UCL-Energy Seminar: 'The Deep Decarbonization Pathways Project (DDPP): Can country-led decarbonisation efforts help achieve a 2⁰C pathway?'
06 October 2015, 6:15 pm–9:00 pm
Wilkins Gustave Tuck Lecture Theatre, UCL Gower Street WC1E 6BT
Dr Henri Waisman, Coordinator, Deep Decarbonization Pathways Project, Institute for Sustainable Development and International Relations (IDDRI)
The Deep Decarbonization Pathways Project (DDPP) is a collaborative global research initiative to understand how individual countries can transition to a low-carbon economy consistent with the internationally agreed goal of limiting anthropogenic warming to less than 2⁰C. Achieving this goal requires global net emissions of greenhouse gases (GHG) to approach zero early in the second half of this century. This will entail, more than any other factor, a profound transformation of energy systems through steep declines in carbon intensity across all sectors - a transition of deep debcarbonization.
In this seminar Henri Waisman, Coordinator of the DDPP, will present the key findings from this ground breaking initiative. He will focus on what the analysis tells us about what can be achieved, and how, and what this means for the COP21 process. He will also reflect on the benefits and challenges of this country-led initiative, and the need for expanding DDP analysis internationally.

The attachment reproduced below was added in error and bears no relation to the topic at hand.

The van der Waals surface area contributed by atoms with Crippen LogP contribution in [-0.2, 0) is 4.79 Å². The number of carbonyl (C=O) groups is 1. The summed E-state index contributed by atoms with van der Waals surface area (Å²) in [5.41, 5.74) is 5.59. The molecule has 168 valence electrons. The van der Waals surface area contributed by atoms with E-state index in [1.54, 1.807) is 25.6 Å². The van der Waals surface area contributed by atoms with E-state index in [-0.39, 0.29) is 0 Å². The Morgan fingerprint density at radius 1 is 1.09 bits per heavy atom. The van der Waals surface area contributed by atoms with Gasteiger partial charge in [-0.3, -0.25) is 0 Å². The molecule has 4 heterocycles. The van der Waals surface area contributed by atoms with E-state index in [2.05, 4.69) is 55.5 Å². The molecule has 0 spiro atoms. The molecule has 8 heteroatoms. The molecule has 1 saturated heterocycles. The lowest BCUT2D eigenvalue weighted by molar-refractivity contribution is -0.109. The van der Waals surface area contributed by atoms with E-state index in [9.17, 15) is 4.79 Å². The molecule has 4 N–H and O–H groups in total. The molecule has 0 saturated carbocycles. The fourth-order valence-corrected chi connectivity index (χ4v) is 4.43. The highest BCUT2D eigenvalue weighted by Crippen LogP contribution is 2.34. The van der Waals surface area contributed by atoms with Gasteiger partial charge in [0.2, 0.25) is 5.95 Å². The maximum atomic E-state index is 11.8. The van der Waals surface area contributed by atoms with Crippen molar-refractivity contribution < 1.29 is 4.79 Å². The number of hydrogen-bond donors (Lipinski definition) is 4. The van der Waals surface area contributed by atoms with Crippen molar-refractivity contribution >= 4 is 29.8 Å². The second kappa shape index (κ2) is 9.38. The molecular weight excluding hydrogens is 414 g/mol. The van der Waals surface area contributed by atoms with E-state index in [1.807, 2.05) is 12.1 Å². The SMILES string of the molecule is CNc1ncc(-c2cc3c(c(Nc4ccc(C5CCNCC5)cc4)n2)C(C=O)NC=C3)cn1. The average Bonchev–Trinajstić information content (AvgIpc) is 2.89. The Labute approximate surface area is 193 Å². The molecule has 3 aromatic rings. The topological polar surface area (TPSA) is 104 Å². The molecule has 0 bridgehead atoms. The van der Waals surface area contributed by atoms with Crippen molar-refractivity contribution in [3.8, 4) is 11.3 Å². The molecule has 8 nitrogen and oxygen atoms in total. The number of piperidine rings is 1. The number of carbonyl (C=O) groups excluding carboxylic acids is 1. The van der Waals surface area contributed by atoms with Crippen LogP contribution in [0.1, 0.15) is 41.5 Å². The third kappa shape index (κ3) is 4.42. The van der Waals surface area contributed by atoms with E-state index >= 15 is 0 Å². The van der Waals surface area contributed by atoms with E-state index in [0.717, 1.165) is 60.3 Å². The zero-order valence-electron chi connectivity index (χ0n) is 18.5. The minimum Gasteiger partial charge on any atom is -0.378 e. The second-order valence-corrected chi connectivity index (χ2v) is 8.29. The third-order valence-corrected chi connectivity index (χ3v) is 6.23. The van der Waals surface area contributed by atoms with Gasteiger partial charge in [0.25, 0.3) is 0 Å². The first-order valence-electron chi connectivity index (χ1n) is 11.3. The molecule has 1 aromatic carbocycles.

Led by the UN Sustainable Development Solutions Network (UNSDSN) and the Institute for Sustainable Development and International Relations (IDDRI), the DDPP involves Australia, Brazil, Canada, China, France, Germany, India, Indonesia, Italy, Japan, Mexico, Russia, South Africa, South Korea, the United Kingdom and the United States, represented by over 30 research institutes. Further information on the initiative, including the UK and other country reports, can be found at www.deepdecarbonization.org.
About the speaker
After graduating from the Ecole Normale Supérieure of Lyon in physical sciences, Henri Waisman joined the Centre International de Recherche sur l’Environnement et le Développement (CIRED) in 2005 where he conducted modelling work for the analysis of socio-economic impacts of energy and climate issues. He obtained a PhD in economics of the environment from EHESS in April 2012 for his study of the relationship between carbon pricing, constraints on oil markets and spatial organization of urban systems in the context of ambitious climate policies. In December 2013, he joined the Climate Program at IDDRI, a Paris-based think-tank, as project manager of the Deep Decarbonization Pathways Project (DDPP).
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